Analysis Of The Book ' The Wild Of Delights ' Essay

Analysis Of The Book ' The Wild Of Delights ' Essay

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Jews are blessed with unique traditions, but it is at this time of year we are reminded of the sticky sentiment we enjoy with honey. And what a paradox is this sweetest of delights! For one thing, honey comes from a non-kosher insect. For another, honey, like yeast, causes fermentation which also symbolizes the willful way we can boil over with pride, conceit and arrogance. Honey is tricky to harvest and everyone knows that a teensy bee can bring fear to our heart because of its fearsome ability to sting with a fiery pain.
And still! Every Rosh Hashanah we fall in love with honey once again and enthusiastically ask for a Shanah Tovah U 'mituka, a good and sweet year. Quite soon after sharing the blessing, we sink a slice of newly harvested apple into good raw honey and the deal is sealed. Traditionally, it is proper to serve honey with every major meal from Rosh Hashanah until after Sukkot. Lekach or Honey cake is often the answer to this tradition as little is more delicious than a honey-sweetened cake. Of course the balabusta will use a fair amount of eggs, oil, salt, and baking powder but ancient recipes abound for a traditional honey cake to be baked with an equal weight of white rye flour and dark honey, strong coffee, cloves, cinnamon, allspice, and maybe some golden raisins, slivered almonds decorating the top.
The practice of honey collection and beekeeping dates to Torah times and is also evidenced by cave paintings. Rabbinical interpretation of the Torah’s honey is that it comes from the fig or date. However, in Judges (14:9) the mighty Samson discovers the carcass of a lion with a swarm of bees and honey inside. Clearly, in this instance, the honey is understood to be comb honey.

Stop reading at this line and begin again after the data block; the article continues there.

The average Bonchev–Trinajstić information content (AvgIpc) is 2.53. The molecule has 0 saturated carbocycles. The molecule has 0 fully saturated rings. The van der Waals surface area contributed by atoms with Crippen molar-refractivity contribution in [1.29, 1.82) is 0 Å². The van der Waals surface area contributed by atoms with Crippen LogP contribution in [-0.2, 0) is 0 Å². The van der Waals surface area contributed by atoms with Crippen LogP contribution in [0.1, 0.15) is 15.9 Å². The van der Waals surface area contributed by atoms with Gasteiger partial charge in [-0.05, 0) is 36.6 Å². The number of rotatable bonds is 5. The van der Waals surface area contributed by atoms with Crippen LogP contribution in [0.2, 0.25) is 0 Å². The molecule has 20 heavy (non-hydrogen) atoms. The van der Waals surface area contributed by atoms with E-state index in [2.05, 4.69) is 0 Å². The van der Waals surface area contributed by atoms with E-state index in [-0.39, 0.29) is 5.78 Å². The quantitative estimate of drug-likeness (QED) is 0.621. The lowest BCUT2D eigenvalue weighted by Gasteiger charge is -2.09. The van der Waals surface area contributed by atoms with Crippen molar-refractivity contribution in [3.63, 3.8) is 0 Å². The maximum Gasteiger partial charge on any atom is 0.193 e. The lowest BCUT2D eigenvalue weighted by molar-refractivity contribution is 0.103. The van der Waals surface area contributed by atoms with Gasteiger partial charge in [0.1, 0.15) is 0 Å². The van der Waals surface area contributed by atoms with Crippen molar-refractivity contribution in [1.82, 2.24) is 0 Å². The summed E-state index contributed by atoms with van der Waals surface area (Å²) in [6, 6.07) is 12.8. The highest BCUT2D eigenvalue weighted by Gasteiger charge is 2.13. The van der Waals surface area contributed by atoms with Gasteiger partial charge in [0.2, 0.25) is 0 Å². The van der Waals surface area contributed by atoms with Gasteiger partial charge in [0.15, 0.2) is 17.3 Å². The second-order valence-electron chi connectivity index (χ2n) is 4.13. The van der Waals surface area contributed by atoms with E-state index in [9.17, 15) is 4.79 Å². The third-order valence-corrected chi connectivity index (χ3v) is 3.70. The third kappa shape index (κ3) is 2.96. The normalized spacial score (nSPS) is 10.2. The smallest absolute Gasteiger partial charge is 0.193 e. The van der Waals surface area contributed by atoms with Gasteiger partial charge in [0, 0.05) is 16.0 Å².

The Mishnah states, "that whi...


... middle of paper ...


... million has now been generated by sales of the new Flow Hive, “which lets the beekeeper “Turn the Flow™ Key” and watch as pure, fresh honey flows right out of the hive for consumption. Through the clear end-frame view, you can see when the honey is ready without opening up the hive and the extraction process is so gentle, the bees barely notice at all. With less stress for the bees, there is an easier job for the beekeeper.” The cost of a hive with six frames is $600. Father and son team announced, “Our range offers enough flexibility to be perfect for everyone, from the “newbee” starting from scratch, through to the most experienced “beeks.

A verse in Birkat Hamazon, praises Israel’s “Seven Species” of fruit and grain. This includes, last but not least, honey, whose sweetness and essential value is easily overlooked but still unique and powerful; just like us.

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